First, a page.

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National Pollinator Week

Bees, butterflies… they fly all around us but do we notice? We should because without them our food supply would suffer irrevocably. Saving pollinators is really about saving us.

It is National Pollinator Week (June 20-26) and a great time to think about the fact that pollinators such as bees, birds, butterflies, beetles, moths, wasps, and flies, and other critters do us a great service by making it possible for flowers to become the fruit and vegetables we eat. These insects (and bats and birds—especially hummingbirds) are vital to our existence. Sadly, their populations are declining in an alarming way. In short, they need our help.

According to the Xerces Society: “Pollinators are essential to our environment. The ecological service they provide is necessary for the reproduction of over 85% of the world’s flowering plants, including more than two-thirds of the world’s crop species. The United States alone grows more than 100 crops that either need or benefit from pollinators, and the economic value of these native pollinators is estimated at $3 billion per year in the U.S. Beyond agriculture, pollinators are keystone species in most terrestrial ecosystems. Fruits and seeds derived from insect pollination are a major part of the diet of approximately 25% of all birds, and of mammals ranging from red-backed voles to grizzly bears.”

What can you do to help?

Make Your Garden a Haven – Even a Small Garden

Don’t use pesticides. This is most important. Don’t spray your plants with any pesticide, even if the label claims that it targets only specific insects or that it is “safe.” There are many natural remedies for insect problems that won’t hurt pollinators. More information here:

mda.maryland.gov/resource_conservation/Documents/tip1.pdf

sierraclub.org/maryland/pesticides-free-alternatives

Plant Pollinator Friendly NATIVE Plants. Plants and insects that are native to an area have a symbiotic relationship that does not exist with plants introduced from elsewhere. There are many benefits to planting natives, including the fact that they are easier to grow; those benefits are for pollinators too. More information here.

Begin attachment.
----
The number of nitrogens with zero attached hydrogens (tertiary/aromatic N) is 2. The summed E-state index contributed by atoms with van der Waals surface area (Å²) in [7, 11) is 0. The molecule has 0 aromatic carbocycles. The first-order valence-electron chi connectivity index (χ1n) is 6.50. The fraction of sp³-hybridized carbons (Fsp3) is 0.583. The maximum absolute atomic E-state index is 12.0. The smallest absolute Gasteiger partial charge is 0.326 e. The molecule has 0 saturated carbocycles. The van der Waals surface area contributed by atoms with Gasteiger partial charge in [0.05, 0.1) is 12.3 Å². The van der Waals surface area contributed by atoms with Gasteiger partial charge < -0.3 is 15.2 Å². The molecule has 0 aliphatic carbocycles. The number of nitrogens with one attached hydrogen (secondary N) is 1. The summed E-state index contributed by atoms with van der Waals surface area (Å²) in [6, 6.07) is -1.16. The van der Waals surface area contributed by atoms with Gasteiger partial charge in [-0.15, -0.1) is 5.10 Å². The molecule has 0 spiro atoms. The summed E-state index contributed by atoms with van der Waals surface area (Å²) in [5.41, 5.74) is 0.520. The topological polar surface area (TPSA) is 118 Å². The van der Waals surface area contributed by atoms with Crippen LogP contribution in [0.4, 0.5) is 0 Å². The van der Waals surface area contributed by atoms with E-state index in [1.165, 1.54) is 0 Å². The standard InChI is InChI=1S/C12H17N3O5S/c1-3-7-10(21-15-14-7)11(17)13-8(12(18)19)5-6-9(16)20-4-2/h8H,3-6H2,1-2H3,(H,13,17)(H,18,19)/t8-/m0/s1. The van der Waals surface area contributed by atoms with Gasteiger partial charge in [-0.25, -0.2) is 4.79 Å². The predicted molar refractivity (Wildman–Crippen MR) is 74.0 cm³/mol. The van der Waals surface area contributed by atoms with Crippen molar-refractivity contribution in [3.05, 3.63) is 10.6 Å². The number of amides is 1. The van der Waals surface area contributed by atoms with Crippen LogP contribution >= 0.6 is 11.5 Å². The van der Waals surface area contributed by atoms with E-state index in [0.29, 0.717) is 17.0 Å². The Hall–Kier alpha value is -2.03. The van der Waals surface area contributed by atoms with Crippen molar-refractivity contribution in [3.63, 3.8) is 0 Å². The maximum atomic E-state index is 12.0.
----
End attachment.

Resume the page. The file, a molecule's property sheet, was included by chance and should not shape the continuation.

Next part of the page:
How to attract bees to your garden with advice from Homestead Gardens.

The Monarch Butterfly is in trouble – plant Milkweed. Plant as much Milkweed as you can. Monarch caterpillars need Milkweed to live. Fortunately, Milkweed also produces stunningly beautiful flowers that other pollinators enjoy as well. More information here.

Don’t be so tidy, especially in late autumn. Leave fallen branches and leaves and brush piles in place to provide nesting areas and hiding places for pollinating insects. Leave a bit of unmulched bare ground too for ground nesting bees. Use compost instead of wood mulch. For the migrating adult Monarchs on their way south, leave the late blooming native plants such as asters, New York Ironweed and goldenrod in place for them to feed on. More information here.

Reduce the size of your lawn. Turf provides very little habitat for vital wildlife and think about how crazy this is: You spend money, taking steps to make the grass grow and then you mow it down every week. Additionally, traditional gas-powered mowers release enormous amounts of greenhouse gases into the atmosphere. Take out some turf and install pollinator friendly plants instead. More information here.

Enjoy the Free Show. It’s relaxing and inspiring—and good for your mental health to watch butterflies and bees feed on the nectar of native flowers. More information here.

Note: If you are allergic to or afraid of bees, don’t worry. Most are not looking to sting you. If you leave them alone, they will leave you alone, with very few exceptions. More information here.

Buy local honey! It’s good for you, especially if it’s produced by bees that live in your area. Honey has been reported to be good for reducing inflammation and the effects of allergies, among other health benefits. More information here.

–Elvia Thompson

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